3 elements of exchange: during and after

by blueskyzmedia

This article was written by George Ward, published on 4th September 2014 and has been read 3183 times.

George Ward spent nearly four months on exchange in Toronto, Canada in 2012. While reminiscing about his time abroad he has produced some tips, partially adapted from his blog, in a ‘during and after’ format for those who are missing studying abroad or are currently not enjoying their foreign adventure as much as they thought they would.

Time. “The indefinite continued progress of existence and events in the past, present, and future regarded as a whole.” If you are fortunate, for the majority of the time, time goes quickly and during your university exchange it will fly even quicker.

The place, the people and the course are three elements that come together to create the exchange experience. You will hopefully have prepped as much as you can to organise accommodation and travel to the place, you will have waved goodbye to your current network of friends and family (and be prepared to meet many new people) and you will be all set to commence study at your host institution.

Whether you are currently on an exchange or dreaming of being back abroad, here are some ‘during and after’ tips to make the most of the adventure and to overcome any returner blues.

The Place

During:
You might be a little daunted at the prospect of being in a new country but keep in mind how much time and money you have invested into organising the venture. A top way to settle in is to explore your surroundings, perhaps starting with the area around your accommodation.


By following a ‘start as you mean to go on’ mantra, you can enjoy absorbing yourself in your temporary home by arriving with an open mind and putting mishaps into perspective.


If boredom creeps in, discover what events are happening nearby and take advantage of sampling unique cultural experiences which you wouldn’t normally have the opportunity to do.

After:
If you’re missing living in your exchange location, make plans to go back, perhaps after the following term or in a few months.


Remain in your exploratory mood and try to discover hidden gems in your own city, be that where you study or where you originally come from. You’ll be surprised at what you can discover and it is the perfect opportunity to visit those landmarks which you’ve always put off.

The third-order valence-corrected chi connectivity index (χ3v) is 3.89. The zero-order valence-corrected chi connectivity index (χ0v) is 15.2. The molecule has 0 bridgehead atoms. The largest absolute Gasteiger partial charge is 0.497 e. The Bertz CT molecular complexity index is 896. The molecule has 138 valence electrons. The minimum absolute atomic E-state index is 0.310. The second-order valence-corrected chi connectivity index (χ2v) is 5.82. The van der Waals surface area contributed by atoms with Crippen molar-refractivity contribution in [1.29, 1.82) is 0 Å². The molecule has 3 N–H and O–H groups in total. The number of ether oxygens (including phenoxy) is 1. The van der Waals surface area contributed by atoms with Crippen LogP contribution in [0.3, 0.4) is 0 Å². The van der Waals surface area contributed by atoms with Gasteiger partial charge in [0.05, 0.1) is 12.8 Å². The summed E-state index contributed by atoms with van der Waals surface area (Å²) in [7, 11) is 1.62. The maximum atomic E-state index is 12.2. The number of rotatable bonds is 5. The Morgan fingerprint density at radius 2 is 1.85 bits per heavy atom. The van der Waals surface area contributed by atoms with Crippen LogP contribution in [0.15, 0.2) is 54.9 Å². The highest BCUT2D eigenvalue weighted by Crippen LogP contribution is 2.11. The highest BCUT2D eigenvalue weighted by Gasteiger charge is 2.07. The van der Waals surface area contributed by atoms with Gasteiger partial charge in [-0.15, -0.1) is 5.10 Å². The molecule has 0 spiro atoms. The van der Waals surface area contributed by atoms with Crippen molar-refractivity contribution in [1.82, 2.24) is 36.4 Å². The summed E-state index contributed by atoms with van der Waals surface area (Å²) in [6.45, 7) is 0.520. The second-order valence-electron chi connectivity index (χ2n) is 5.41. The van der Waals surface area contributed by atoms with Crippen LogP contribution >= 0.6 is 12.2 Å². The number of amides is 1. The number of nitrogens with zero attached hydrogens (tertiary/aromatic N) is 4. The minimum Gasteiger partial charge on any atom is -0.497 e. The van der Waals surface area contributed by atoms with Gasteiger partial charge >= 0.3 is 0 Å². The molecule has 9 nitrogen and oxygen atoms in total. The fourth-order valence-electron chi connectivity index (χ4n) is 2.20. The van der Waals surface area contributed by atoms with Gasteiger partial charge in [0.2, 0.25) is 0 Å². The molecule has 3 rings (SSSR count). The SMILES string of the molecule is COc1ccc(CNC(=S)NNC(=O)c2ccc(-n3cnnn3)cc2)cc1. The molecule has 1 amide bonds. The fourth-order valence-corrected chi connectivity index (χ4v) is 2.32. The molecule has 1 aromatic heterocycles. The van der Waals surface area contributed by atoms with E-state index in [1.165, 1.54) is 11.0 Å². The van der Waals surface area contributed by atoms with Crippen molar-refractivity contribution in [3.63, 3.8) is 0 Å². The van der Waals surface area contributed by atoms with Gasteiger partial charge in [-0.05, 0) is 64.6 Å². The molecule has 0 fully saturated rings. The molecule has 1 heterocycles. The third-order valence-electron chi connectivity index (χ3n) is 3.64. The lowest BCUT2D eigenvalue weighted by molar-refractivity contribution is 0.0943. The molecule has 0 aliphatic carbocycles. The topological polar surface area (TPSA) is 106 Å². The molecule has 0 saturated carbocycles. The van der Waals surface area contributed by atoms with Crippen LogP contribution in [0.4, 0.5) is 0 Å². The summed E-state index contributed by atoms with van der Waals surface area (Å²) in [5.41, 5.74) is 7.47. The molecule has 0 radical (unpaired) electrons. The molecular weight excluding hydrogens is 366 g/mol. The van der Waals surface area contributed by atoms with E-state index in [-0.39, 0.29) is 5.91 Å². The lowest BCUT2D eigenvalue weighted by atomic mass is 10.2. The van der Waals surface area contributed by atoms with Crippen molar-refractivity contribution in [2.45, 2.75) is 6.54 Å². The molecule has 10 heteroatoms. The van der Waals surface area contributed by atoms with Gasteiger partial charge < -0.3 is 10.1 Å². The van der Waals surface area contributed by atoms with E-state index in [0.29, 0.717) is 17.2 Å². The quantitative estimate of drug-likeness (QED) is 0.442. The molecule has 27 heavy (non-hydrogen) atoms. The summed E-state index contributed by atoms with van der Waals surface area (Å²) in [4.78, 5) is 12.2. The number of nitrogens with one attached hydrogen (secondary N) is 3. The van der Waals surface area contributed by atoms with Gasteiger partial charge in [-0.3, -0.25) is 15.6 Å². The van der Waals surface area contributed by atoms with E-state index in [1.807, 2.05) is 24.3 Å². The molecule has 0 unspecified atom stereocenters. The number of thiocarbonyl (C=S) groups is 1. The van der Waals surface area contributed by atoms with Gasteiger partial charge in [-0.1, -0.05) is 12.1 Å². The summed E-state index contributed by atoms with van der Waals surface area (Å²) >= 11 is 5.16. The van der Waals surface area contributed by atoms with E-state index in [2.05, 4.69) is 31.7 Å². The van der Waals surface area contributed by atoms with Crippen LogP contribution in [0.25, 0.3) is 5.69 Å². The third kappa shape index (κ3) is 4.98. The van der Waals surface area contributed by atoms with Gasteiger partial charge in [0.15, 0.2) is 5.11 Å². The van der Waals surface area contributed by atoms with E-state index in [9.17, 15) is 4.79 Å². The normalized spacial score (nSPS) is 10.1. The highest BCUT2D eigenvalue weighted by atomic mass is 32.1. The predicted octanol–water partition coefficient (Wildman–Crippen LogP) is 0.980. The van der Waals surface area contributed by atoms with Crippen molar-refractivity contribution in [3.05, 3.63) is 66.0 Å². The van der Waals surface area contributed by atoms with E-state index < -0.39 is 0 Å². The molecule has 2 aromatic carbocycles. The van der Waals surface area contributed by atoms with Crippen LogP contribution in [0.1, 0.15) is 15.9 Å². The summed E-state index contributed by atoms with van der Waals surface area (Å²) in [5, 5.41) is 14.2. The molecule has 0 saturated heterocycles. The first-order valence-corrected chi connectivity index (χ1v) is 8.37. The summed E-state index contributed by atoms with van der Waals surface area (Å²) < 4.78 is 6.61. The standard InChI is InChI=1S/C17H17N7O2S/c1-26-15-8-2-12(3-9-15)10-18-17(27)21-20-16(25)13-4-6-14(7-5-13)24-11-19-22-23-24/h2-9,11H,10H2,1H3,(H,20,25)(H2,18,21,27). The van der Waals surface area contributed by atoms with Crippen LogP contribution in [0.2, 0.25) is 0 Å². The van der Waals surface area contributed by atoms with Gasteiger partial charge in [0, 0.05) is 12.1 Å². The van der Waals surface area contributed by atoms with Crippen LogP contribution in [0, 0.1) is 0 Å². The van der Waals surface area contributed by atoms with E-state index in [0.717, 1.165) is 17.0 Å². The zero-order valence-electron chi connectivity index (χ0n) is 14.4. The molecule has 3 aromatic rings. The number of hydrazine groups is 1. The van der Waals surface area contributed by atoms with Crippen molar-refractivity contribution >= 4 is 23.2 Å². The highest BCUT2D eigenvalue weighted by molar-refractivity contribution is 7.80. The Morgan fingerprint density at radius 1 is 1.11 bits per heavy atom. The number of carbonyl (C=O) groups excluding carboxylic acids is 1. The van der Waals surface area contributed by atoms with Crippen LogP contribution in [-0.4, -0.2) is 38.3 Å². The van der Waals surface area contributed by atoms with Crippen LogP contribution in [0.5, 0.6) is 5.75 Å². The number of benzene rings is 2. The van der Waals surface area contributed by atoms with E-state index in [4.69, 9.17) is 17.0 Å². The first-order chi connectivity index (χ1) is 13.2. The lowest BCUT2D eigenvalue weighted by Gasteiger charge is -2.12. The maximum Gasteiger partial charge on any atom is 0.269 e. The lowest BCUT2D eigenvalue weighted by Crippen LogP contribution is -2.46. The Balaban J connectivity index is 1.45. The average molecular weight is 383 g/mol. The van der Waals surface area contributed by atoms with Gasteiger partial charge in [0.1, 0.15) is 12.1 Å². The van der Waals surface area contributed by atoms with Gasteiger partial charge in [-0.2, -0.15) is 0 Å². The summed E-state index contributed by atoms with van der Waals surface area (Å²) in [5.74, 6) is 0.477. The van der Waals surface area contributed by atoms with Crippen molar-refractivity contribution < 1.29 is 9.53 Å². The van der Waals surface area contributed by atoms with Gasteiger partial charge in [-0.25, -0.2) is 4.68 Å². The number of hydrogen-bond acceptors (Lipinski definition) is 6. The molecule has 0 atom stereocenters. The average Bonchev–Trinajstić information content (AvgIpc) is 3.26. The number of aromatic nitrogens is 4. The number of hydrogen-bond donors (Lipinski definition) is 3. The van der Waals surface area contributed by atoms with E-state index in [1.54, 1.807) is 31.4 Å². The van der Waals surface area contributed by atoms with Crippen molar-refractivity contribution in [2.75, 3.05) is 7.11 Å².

The People

During:
You are bound to meet hundreds of people during your study abroad from all walks of life. Make an effort to meet and stay in touch with as many of your new friends as possible. Disagreements are bound to happen at times but try not to let these overshadow your experience.

Try to be weary of the mind-sets of others; people might react differently when they are abroad in comparison to being at home and this should be respected.


The good thing about having friends across the globe is the opportunity to reunite with them and explore more of the world in the future. As well as meeting people who reside in your temporary country, you will probably meet people from all over the world who are in the same boat as you. Get out, network and find those friends for life!

After:
To those who were upset at departing, I said it was not the end, but just the end of the beginning - the beginning of friendships, relationships and more. Stay in touch and organise reunions in your own countries.


It is enriching to experience an exchange from another point of view by being the ‘host’. Get involved with your university’s study abroad programme and help to organise events for incoming students; it will almost feel like you are still on exchange and you might make even more international friends for life.

The Course

During:
Learning in a new culture is an exceptional experience; this is probably going to be the only time you can do so while paying what you normally would back home, so attend lecturers and tutorials, alongside sports team and societies if you can fit them in to your schedule.


You may be informed before your studies commence that the workload will be significantly heavier than it is back home, with the content of each class being more demanding. Make sure you know how to enrol in your required classes and seek help if you are unsure about any of the work.


There might be a chance of studying modules which your home university does not offer. Check that you are permitted to study these courses and, by doing so, you will have a unique edge by the end of your final degree.

After:
As you approach the end of your course, the hard work is likely to build up. Utilise the skills you learnt abroad and put them into practice during your dissertation and other work.


Use your abroad exchange to your advantage by including it in your CV and share the experience with others on your course - if anyone will listen that is!

The memories of exchange live on, as does the effect that it has on your mindset. If you’re thinking about going on exchange, do it. If you’re currently on exchange, make the most of it. Time flies.

To read all of George’s university exchange blog posts click here and you can follow him on Twitter: @GeorgeWardUK.

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